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Grizzly bears, black bears, wolves, coyotes, cougars/ mountain lions,bobcats, wolverines, lynx, foxes, fishers and martens are the suite of carnivores that originally inhabited North America after the Pleistocene extinctions. This site invites research, commentary, point/counterpoint on that suite of native animals (predator and prey) that inhabited The Americas circa 1500-at the initial point of European exploration and subsequent colonization. Landscape ecology, journal accounts of explorers and frontiersmen, genetic evaluations of museum animals, peer reviewed 20th and 21st century research on various aspects of our "Wild America" as well as subjective commentary from expert and layman alike. All of the above being revealed and discussed with the underlying goal of one day seeing our Continent rewilded.....Where big enough swaths of open space exist with connective corridors to other large forest, meadow, mountain, valley, prairie, desert and chaparral wildlands.....Thereby enabling all of our historic fauna, including man, to live in a sustainable and healthy environment. - Blogger Rick

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Wednesday, February 7, 2018

Contrary to what many of us might think, snakes are good swimmers and often take to lakes and Bays.............You can watch a video below of an Eastern Diamondback Rattler attempting to board a boat in the Florida Keys...........Scared the "bejesus" out of the vacationers on-board...............Why do Rattle Snakes "go for a swim?...........""They could be escaping a predator"............ "They could be looking for a mate"......... "They could be going to new habitat"........... "They could just be out cooling itself off when it's 100 degrees out"..........And while frightening, biologists reiterate that "when you see a snake in the water and it's moving somewhere, it's not interested in attacking you"

Click the link below to view video of eastern diamondback rattlesnake trying to board a boat in the Florida Keyes

5-Foot-Long Rattlesnake Seen Swimming Toward Fisherman's Boat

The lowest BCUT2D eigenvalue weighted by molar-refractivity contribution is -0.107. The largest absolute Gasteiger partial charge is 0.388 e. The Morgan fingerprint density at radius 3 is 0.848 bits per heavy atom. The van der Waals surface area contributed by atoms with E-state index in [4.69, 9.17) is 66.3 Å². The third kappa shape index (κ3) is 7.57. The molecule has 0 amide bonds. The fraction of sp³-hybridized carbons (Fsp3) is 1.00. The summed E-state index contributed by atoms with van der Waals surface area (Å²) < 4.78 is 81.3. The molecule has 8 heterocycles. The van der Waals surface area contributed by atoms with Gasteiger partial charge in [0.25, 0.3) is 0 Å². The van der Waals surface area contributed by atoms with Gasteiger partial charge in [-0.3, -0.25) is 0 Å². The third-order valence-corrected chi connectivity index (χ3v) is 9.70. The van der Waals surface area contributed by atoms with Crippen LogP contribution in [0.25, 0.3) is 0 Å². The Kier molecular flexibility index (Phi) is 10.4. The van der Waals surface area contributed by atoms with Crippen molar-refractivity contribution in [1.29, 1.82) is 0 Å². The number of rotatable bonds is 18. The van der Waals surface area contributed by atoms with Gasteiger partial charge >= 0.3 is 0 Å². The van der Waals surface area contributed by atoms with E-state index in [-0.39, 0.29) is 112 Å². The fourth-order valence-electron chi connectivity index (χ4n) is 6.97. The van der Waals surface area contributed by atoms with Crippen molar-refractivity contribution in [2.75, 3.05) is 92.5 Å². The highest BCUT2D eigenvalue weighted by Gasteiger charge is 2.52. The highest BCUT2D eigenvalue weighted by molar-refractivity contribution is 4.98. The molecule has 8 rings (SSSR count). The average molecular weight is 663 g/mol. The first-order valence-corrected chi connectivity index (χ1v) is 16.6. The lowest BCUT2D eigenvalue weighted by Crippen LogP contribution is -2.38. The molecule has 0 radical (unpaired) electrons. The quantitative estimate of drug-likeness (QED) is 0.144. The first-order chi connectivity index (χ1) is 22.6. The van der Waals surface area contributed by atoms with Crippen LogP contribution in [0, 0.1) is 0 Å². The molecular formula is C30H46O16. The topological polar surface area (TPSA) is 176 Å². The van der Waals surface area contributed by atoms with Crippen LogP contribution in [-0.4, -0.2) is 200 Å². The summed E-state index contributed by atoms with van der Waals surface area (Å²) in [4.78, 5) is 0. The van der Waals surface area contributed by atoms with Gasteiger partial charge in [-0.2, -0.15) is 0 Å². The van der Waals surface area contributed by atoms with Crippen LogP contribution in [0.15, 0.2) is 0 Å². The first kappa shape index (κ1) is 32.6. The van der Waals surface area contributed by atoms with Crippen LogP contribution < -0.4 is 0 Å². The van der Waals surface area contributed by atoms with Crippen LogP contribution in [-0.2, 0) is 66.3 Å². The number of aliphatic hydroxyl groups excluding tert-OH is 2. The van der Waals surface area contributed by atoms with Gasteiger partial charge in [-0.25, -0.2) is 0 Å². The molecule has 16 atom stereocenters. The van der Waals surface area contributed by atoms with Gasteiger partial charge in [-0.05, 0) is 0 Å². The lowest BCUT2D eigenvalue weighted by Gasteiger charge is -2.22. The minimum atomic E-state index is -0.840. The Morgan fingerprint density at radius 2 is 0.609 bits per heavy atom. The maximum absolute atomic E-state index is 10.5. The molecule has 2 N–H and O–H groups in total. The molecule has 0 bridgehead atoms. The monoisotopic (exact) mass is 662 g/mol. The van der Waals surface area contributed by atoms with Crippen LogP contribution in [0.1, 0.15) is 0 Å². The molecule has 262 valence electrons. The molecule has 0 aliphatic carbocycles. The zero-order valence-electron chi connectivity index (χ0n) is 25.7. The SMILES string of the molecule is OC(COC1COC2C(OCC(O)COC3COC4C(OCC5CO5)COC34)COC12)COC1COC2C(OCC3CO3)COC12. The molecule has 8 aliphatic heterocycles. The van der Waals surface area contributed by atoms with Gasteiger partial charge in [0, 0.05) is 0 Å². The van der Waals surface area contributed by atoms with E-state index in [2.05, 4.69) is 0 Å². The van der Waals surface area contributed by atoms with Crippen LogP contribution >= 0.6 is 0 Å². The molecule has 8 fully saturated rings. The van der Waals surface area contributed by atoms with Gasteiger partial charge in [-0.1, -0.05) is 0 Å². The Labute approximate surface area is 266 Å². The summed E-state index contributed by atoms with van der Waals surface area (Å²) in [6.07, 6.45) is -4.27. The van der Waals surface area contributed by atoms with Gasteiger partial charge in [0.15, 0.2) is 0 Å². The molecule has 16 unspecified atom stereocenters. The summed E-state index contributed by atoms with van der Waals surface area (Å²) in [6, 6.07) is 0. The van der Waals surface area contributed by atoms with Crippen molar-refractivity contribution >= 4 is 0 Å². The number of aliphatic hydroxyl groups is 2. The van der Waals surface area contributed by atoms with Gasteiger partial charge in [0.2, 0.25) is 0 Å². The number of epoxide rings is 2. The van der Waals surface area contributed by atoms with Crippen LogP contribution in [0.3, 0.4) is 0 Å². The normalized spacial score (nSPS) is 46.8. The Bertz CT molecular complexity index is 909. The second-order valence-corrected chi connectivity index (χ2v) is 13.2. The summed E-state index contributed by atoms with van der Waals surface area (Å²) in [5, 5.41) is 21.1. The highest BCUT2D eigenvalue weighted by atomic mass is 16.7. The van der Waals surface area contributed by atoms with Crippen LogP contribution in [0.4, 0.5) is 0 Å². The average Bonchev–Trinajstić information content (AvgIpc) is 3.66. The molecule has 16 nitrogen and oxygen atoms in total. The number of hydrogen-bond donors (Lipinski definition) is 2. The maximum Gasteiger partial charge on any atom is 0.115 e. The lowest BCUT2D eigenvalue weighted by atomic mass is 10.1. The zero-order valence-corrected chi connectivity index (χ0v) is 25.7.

February 4, 2018

ust when you thought it was safe to go back into the water, a Florida boater's catch of the day nearly included a rattlesnake.
Captain Ted Wilson, a fishing guide in Islamorada, was on a fishing trip with a small group of tourists when they spotted a five-foot-long rattlesnake slithering over the water.

“You can clearly see the big diamonds on his back, so it was a big Eastern diamondback rattlesnake. You can see its rattles and the big viper head,” Wilson told “When it started heading right at us — that really got our attention.”
He explained that they were just finishing up their trip when they spotted the snake in the water. Wilson speculated it had been swimming between islands, and began slithering toward their boat when it noticed the closer landing spot.

“We were all kind of looking at it and freaking out a little bit at what we were seeing, and then it started coming at us,” Wilson recalled. “I didn’t need a five-foot-long rattlesnake coming home with us, that’s when I said, ‘Bye bye, snake,’ and we motored on out of there.”
Thankfully, their boat was far enough from the rattlesnake that the group was able to get away safely.
“In 25 years, I’ve maybe seen two snakes and they’ve been benign,” Wilson said.

Snakes in lakes not so unusual according to ARIZONA Game and Fish

Posted: Jun 02, 2017
Video of a rattlesnake swimming in Lake Pleasant is getting a lot of attention, but the Arizona Game and Fish Department says snakes in water are not unusual.
"I know it comes as a surprise to some people, but snakes swim, they actually swim very well," said Game and Fish Wildlife Education Program Manager Mike Demlong.

[RELATED: Caught on camera: Rattlesnake swimming in water at Lake Pleasant]
In fact, he said some snakes are aquatic, like garter snakes, meaning they spend most of their time in or around water.
"Others, like rattlesnakes, just occasionally will get in the water, but there are many varieties, many species that will go into the water," said Demlong.
As for why the non-aquatic snakes take a dip? Well, Demlong says it could be for any number of reasons.

"It could be escaping a predator. It could be looking for a mate. It could be going to new habitat. It could just be out cooling itself off when it's 100 degrees out," he said.
Now that it is warmer, there's a more of a chance to encounter a swimming snake anywhere in the state.
So, while it's not uncommon for snakes to hang out in the water, Demlong says capturing the action on camera doesn't happen often.
"It's just kind of a lucky moment. That's the day you buy a lottery ticket if you get to see a snake in the water," said Demlong.

He did stress that snakes, no matter the species, don't pose any real threat in our waterways as long as you leave them alone.
"When you see a snake in the water and it's moving somewhere, it's not interested in attacking you," he said.
As a department, Demlong says rattlesnakes in the water is not what they're worried about.

"What we're worried about is people not wearing their flotation devices when they're in the water or drinking, or doing things they shouldn't do in the water. That's where the risk is," he said.

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